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LOUISVILLE, Ky. (WDRB) -- The embattled head of one of Louisville's oldest child welfare agencies says he has no plans to resign.
The president of Sunrise Children's Services came under fire when the Baptist agency considered changing its hiring policy to allow for gays and lesbians.
"There's a lot of politics and culture that we can all get caught up in. That's not what this is about.This is not a discussion about that or a battle about it. It's about these kids," said Smithwick.
Bill Smithwick says he did not intend to step into a cultural firestorm when he asked his board to re-examine the Sunrise policy that prohibits the hiring of open gays and lesbians. He says he was simply doing his job.
"My job as the leader of this organization is to look forward for opportunities and threats. And I saw a threat coming," he said.
That threat was the Employment Non-discrimination Act. It prohibits discrimination in hiring based on sexual orientation.
The bill passed the U.S. Senate but is stalled in the House. But Smithwick says he's concerned that the Sunrise policy could one day cost the agency millions in federal funds.
"It's not like it was in a children's home 25 years ago. These kids have very severe , intense needs. They need intensive care. And to provide that, we cannot do it on donor dollars alone. We cannot do it on just what Baptists give us," said Smithwick.
Sunrise is affiliated with the Kentucky Baptist Convention, which contributes about a million dollars of its $26-million budget.
News that the agency was considering changing its hiring policy sounded alarm bells.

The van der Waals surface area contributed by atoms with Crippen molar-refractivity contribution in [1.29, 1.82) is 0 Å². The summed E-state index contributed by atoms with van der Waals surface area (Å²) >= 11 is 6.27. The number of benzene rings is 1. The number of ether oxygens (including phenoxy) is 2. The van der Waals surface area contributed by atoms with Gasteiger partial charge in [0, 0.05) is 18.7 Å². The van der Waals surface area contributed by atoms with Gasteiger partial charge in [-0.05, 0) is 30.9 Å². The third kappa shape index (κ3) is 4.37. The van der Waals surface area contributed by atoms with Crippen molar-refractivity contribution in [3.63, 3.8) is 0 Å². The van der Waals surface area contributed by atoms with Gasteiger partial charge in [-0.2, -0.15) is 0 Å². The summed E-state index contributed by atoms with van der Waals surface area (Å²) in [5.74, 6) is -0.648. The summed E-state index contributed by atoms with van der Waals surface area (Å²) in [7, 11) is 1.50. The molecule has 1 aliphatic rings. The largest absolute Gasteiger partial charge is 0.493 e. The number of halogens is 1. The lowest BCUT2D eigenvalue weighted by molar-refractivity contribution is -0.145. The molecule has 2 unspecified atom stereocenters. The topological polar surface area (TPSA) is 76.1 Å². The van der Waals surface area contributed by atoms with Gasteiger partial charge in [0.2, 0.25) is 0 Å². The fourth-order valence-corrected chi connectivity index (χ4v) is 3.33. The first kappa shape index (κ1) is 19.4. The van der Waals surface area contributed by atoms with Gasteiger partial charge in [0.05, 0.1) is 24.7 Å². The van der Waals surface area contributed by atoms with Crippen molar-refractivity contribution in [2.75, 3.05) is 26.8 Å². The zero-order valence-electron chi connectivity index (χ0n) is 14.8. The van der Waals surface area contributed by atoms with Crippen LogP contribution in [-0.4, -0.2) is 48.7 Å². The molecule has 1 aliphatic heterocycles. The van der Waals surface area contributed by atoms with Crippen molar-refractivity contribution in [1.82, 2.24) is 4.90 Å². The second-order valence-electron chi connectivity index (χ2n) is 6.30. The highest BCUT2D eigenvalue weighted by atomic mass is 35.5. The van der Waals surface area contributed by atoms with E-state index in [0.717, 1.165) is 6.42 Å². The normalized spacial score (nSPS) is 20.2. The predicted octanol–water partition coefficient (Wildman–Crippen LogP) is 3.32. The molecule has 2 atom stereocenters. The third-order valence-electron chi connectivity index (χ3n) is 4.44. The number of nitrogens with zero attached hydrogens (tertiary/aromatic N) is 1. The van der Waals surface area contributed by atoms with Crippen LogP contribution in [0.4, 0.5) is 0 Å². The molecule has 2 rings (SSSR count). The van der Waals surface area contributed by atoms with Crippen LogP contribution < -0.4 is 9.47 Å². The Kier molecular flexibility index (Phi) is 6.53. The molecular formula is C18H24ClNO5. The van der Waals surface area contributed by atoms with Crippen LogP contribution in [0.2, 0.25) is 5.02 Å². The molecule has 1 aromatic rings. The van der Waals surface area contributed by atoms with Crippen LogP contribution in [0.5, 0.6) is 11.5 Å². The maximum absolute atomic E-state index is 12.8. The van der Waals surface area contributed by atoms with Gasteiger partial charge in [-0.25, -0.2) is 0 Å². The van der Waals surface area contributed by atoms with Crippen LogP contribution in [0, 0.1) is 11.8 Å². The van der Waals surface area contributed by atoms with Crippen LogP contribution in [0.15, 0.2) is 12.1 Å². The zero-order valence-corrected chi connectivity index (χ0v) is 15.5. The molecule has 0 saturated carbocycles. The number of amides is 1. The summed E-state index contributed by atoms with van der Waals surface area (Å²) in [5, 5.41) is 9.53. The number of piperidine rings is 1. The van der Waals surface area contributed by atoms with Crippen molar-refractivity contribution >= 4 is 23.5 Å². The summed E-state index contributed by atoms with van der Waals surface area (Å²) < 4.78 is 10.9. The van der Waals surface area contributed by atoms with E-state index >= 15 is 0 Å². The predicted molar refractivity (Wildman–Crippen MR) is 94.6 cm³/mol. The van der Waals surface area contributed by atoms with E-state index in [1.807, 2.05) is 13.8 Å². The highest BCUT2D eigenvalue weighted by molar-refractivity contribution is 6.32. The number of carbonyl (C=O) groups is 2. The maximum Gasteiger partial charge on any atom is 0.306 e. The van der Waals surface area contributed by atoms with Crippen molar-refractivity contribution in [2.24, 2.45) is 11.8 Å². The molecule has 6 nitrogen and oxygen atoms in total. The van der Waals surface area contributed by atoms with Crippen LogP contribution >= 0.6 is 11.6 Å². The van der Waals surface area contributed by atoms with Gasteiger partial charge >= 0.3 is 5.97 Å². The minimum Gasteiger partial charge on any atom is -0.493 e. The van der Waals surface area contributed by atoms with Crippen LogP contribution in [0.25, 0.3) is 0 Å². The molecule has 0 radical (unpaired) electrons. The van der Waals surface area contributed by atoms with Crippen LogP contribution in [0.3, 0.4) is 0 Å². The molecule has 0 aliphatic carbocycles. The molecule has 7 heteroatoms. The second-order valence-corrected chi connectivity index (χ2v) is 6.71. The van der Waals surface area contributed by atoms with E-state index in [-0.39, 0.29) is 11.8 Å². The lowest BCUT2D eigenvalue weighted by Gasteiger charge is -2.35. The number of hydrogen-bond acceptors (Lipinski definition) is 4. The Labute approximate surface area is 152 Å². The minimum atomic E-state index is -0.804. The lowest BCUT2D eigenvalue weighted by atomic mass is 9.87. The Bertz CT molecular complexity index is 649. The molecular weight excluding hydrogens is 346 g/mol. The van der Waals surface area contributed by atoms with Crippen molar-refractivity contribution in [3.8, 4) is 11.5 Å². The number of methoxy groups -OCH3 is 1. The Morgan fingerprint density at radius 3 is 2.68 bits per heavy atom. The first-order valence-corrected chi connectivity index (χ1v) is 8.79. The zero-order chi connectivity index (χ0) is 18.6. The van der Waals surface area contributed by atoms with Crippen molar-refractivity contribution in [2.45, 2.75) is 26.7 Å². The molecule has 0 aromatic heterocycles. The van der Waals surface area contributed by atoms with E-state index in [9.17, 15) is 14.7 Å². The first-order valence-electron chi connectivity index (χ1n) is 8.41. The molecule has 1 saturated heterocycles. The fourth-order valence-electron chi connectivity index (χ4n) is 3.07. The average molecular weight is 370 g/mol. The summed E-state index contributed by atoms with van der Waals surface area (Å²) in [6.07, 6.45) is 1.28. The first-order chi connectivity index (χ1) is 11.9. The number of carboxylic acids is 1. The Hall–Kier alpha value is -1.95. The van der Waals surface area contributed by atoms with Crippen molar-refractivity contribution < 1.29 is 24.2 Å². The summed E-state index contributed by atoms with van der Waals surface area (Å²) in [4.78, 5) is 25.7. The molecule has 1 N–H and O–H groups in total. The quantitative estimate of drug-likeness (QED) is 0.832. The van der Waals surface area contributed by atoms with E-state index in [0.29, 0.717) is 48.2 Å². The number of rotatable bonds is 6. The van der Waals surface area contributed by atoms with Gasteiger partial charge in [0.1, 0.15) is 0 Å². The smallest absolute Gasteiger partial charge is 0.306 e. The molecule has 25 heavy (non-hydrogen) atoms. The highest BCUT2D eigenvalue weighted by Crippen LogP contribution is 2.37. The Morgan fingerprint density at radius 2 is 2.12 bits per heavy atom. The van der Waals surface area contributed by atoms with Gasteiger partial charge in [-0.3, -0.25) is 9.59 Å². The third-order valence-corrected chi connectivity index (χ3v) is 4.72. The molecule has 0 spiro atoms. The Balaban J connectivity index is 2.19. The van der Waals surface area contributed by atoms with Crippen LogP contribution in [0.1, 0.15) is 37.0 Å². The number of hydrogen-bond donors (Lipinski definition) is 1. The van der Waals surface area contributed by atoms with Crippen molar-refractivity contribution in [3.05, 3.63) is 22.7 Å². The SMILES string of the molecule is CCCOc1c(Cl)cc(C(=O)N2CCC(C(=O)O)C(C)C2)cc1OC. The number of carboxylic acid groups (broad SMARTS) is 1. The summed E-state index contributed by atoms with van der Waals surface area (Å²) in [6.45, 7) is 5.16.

"This is an issue of what scripture teaches about our lifestyle, about sexual sin, heterosexual or homosexual, and us trying to be faithful to what the Bible teaches," said Paul Chitwood, Executive Director of the Kentucky Baptist Convention.
The Sunrise board did vote to maintain the ban on hiring homosexuals.
But during its annual meeting, the Kentucky Baptist Convention passed a vote of no confidence in Smithwick, and voted in 11 new board members, raising questions about Smithwick's future.
"It's not about anything other than can I help the kids. If I can do that for as long as I can do that, I'll do it," said Smithwick.
When asked if he was going to resign, Smithwick said, "I don't plan to. Have not been asked to."
But regardless of his future, Smithwick says, one day, Sunrise will likely have to make a critical choice. Some call it a choice between God and Caesar. But Smithwick sees it differently.
"The church in and of itself cannot provide the resources that it takes to care for these kids. And the state in and of itself cannot do it without partnering with private providers like us, faith-based providers like us. It takes both. So, it takes God and Caesar."
The new Sunrise trustees are scheduled to meet in January. Likely topping that agenda will be Smithwick's future at the agency.